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What to do in North Devon, from world-class surfing to coastal hiking

This corner of the South West might be best known for its pounding surf, but beyond the waves there’s a wild landscape to discover that’s ripe for adventure.

Published 21 Mar 2021, 08:00 GMT, Updated 16 Aug 2021, 14:15 BST
Woolacombe Sands viewed from Woolacombe Warren.

The large sandy beach of Woolacombe Sands viewed from Woolacombe Warren.

Photograph by Getty Images

Strung with coves and inlets pummelled by Bristol Channel waves, it’s no wonder this stretch of the coastline has become one of the UK’s surfing hotspots. And beyond the surf, there's more to discover: running from the edge of Exmoor National Park to the Cornish border, this Area of Outstanding Natural Beauty (AONB) is a magnet for adventure-thirsty hikers, cyclists and families, thanks to its myriad landscapes, including vast sand dunes and windswept headlands. With a smattering of seaside villages, renowned surf schools and campsites to boot, the area’s ideal for a relaxing weekend getaway or an activity-filled escapade. 

What to do

This is a watersports paradise, so dive in. Experienced surfers head to Croyde Bay to tackle its wild waves, while beginners head for the wider shores at Westward Ho!, Woolacombe or Saunton Sands with their slower, longer waves — which are also ideal for kiteboarders and windsurfers. Swimmers, meanwhile, are naturally spoiled for choice — the quieter beaches at Lee Bay and Combe Martin are best for those seeking solitude. Croyde Surf Academy is a one-stop shop for all things aquatic, with surf courses, standup paddleboarding lessons and boards for hire available. 

And it’s not all about the sea. Here, you’ll also find hikers lacing up their boots to explore sections of the South West Coast Path, which threads along the length of the AONB. For an easy ramble with spectacular coastal scenery, walk the 10-or-so miles between Saunton Sands and Woolacombe, with a pitstop in Croyde village. While you’re there, shop for handmade crafts at the Croyde Craft Market, held every Thursday. 

Don’t miss the sprawling Braunton Burrows sand dune system, behind Saunton Sands. It’s the second-largest dune system in Britain, and its unique ecology of sand and grasslands has meant it’s been designated a UNESCO Biosphere Reserve. The area supports around 470 wildflower species, plus a number of unusual insects and other fauna. A map and wildlife-spotting guide is available to download online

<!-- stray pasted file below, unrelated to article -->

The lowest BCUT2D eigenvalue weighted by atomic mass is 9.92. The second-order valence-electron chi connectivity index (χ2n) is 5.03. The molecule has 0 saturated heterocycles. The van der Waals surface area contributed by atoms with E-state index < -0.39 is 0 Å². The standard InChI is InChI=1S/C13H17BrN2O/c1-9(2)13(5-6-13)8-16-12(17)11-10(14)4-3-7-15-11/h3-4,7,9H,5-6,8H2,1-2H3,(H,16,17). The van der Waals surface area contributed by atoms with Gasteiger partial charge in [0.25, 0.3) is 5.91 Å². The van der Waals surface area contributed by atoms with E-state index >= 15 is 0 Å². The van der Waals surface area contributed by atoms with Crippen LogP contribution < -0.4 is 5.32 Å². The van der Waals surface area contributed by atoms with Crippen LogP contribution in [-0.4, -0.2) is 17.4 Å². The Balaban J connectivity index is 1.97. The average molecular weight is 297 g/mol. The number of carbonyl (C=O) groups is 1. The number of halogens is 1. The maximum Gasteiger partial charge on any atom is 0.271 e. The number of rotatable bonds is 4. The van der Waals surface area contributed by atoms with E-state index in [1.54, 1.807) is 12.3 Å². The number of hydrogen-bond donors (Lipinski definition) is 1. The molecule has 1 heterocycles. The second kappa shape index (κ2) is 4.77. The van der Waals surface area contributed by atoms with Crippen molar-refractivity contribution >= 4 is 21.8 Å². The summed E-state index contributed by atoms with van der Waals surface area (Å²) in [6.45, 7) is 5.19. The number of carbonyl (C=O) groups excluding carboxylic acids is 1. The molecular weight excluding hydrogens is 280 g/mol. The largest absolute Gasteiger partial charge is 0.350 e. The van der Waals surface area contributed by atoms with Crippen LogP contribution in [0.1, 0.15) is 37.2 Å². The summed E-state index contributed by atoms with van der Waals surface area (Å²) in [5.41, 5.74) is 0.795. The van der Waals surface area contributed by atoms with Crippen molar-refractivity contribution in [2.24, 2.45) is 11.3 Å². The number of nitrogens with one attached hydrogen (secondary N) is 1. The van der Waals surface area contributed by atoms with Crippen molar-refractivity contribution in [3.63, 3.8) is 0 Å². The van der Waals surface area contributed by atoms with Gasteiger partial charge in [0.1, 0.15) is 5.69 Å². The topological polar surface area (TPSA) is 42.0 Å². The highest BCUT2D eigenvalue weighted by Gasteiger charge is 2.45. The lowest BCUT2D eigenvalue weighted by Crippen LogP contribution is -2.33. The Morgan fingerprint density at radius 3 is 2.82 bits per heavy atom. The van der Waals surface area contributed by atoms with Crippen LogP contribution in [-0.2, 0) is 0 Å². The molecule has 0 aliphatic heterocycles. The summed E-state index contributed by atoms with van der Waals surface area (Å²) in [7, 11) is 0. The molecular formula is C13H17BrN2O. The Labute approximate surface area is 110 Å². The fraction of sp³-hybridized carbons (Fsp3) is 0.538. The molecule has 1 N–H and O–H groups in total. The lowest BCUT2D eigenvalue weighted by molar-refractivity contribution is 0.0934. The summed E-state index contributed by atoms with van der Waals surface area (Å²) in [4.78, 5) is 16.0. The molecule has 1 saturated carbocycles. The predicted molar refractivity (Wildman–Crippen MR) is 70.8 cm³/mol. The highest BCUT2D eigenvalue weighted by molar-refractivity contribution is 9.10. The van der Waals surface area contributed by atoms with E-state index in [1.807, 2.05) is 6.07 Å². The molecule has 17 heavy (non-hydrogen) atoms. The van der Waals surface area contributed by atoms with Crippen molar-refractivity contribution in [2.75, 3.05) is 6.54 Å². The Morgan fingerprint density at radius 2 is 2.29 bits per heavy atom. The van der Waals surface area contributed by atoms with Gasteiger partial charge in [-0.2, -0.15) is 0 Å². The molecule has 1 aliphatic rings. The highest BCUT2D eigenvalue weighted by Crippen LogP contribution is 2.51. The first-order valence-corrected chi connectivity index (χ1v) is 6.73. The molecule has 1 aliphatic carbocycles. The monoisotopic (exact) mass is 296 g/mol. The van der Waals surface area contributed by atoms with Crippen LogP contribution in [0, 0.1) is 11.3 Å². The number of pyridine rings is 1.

We like

Lying some 11 miles off the coast, the tiny isle of Lundy — it’s just three miles long by half a mile wide — is a wildlife haven, home to a variety of species from puffins to pipistrelle bats. Aside from its natural spectacles, adventures await too, with a wealth of dive sites and challenging, rocky climbs like the ominously named Devil’s Slide — a sheer slab of granite towering above the sea. Take a day trip here from Bideford or Ilfracombe on the island’s own supply ship, the MS Oldenburg. Boutique and castle stays can be booked with the Landmark Trust. What’s more, tourism funds contribute directly to vital wildlife conservation efforts and the island’s volunteer scheme. 

The tiny isle of Lundy, lying some 11 miles off the coast, is a wildlife haven, home to a variety of species from puffins to pipistrelle bats.

Photograph by Getty Images

Where to stay

The grand Saunton Sands Hotel has been a stalwart of North Devon hospitality since 1933. Presiding over its namesake beach and Braunton Burrows, it has two heated swimming pools, a state-of-the-art thermal spa and an AA Rosette-winning, glass-fronted restaurant. Sea-facing doubles in the summer with bed and breakfast from £370. 

Don’t miss

The craggy, weather-beaten headland of Baggy Point juts out into the Bristol Channel between Croyde and Woolacombe, with views extending out to Hartland Point and Lundy. Walk the short, blustery marked trail for breathtaking views, following wildflower-dotted paths and spotting birds including stonechats and Dartford warblers. 

Where to eat

After a day on the water, refuel with hot bowls of surf-inspired street food at Biffen’s Kitchen in Croyde. From Jamaican jerk chicken to vegan Indonesian satay curry, the dishes served from Biff’s ‘snack shack’ reflect the cuisine of the world’s surfing hotspots. 

Alternatively, head to thatch-roofed May Cottage Tea Rooms. There’s a menu of homemade cakes and sandwiches, but it’s the cream tea — served with buttery, plump scones and Devonshire clotted cream — that has loyal locals returning in their droves.

Published in the April 2021 issue of National Geographic Traveller (UK)

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